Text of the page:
Racial optics influence how guest speakers are used to communicate a political party’s message both to the attendees at the convention, and most importantly to the millions of people watching on television at home.

The themes of the 2016 Republican National Convention were hatred, fear, racism, terror, insecurity, bigotry, nativism, and an America that is imperiled from enemies both at home and abroad. The proto-fascist Donald Trump is the perfect messenger for such a dystopian vision. Black and brown conservatives are Trump’s heralds and human puppets. This is their designated role in the post-civil rights era and especially that of Fox News: political mercenaries who give voice and supposed legitimacy to the most racist and extreme policies of movement conservatism and the Republican Party.


At the 2016 Republican National Convention, black conservatives played their assigned roles perfectly.

Darling of right-wing media, Milwaukee County Sherriff David Clarke assailed the Black Lives Matter movement, furthered the lie that there is a “war on America’s police,” and pandered to white conservatives’ fears of “black crime” and “law and order.”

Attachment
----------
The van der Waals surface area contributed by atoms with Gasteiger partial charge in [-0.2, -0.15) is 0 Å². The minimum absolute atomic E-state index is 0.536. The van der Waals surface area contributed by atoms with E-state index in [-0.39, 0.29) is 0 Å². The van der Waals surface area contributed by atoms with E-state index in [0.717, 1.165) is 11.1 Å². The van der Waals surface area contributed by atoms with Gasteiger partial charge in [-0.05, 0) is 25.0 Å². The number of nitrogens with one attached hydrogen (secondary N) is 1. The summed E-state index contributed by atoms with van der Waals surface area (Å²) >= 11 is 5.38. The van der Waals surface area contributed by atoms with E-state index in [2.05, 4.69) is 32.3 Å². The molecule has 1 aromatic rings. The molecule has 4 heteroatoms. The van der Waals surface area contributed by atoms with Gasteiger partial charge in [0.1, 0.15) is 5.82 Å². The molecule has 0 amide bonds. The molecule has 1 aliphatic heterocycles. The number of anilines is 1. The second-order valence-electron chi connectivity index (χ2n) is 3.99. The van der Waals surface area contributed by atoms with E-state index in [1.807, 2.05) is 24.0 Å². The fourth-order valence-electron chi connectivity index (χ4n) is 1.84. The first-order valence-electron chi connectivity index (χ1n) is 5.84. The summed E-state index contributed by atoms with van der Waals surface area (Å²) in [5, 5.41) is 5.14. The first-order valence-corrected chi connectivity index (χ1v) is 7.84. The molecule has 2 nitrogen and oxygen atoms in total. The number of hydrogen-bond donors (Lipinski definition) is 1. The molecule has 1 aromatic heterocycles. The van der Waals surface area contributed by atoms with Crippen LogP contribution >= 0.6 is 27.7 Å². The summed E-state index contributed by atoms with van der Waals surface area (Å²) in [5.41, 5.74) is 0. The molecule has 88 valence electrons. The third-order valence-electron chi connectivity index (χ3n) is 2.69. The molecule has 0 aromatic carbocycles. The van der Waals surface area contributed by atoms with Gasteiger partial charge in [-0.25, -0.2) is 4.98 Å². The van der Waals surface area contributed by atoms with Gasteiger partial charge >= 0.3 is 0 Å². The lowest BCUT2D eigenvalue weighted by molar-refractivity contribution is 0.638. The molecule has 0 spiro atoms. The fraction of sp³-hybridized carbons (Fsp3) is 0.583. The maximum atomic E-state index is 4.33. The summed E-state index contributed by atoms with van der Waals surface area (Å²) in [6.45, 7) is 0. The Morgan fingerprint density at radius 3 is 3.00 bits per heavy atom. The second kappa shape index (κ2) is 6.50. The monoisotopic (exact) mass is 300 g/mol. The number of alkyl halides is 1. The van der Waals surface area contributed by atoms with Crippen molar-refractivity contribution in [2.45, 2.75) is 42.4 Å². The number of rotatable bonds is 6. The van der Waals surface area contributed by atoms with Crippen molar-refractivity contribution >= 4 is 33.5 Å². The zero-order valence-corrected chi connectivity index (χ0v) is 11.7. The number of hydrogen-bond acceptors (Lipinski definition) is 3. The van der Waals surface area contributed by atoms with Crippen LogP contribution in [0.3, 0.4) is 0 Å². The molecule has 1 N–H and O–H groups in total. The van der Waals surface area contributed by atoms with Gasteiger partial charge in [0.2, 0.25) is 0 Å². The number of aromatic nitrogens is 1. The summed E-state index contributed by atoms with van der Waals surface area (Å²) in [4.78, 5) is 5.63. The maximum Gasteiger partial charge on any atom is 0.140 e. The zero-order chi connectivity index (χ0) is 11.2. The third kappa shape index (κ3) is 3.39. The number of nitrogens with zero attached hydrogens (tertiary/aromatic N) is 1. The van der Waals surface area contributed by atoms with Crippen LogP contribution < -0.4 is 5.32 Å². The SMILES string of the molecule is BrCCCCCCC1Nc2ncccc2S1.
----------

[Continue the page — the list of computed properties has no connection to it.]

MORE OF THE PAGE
Jamiel Shaw told a horrific story about how his son was killed in a racially motivated attack by a gang member who was also an “illegal alien” from Mexico. So tragic this event was, it drove Mr. Shaw to a state of cognitive disconnect and grief where he actually said during his speech that, Donald Trump was “sent by God” to stop illegal aliens and to protect the United States.

Trump wants to build a wall to keep out the supposed herds of Mexican immigrants who come to America with the goal of raping white women and slitting the throats of (white) Americans. Shaw’s tragedy is a reminder that this brown menace from below the border knows no limits. It preys on black people as well.

Pastor Mark Burns delivered a benediction in the vernacular tradition of the black church — although, in this case, Burns lacked “prophetic fire” and most certainly did not “speak truth to power” — that praised the “Christian” greatness of Donald Trump and asked God to smite Hillary Clinton and the Democratic Party.


Somnolent black brain surgeon Ben Carson used his time behind the microphone to recycle tired talking points about the evils of Hillary Clinton — but added a new innovation by suggesting that she is in league with Lucifer.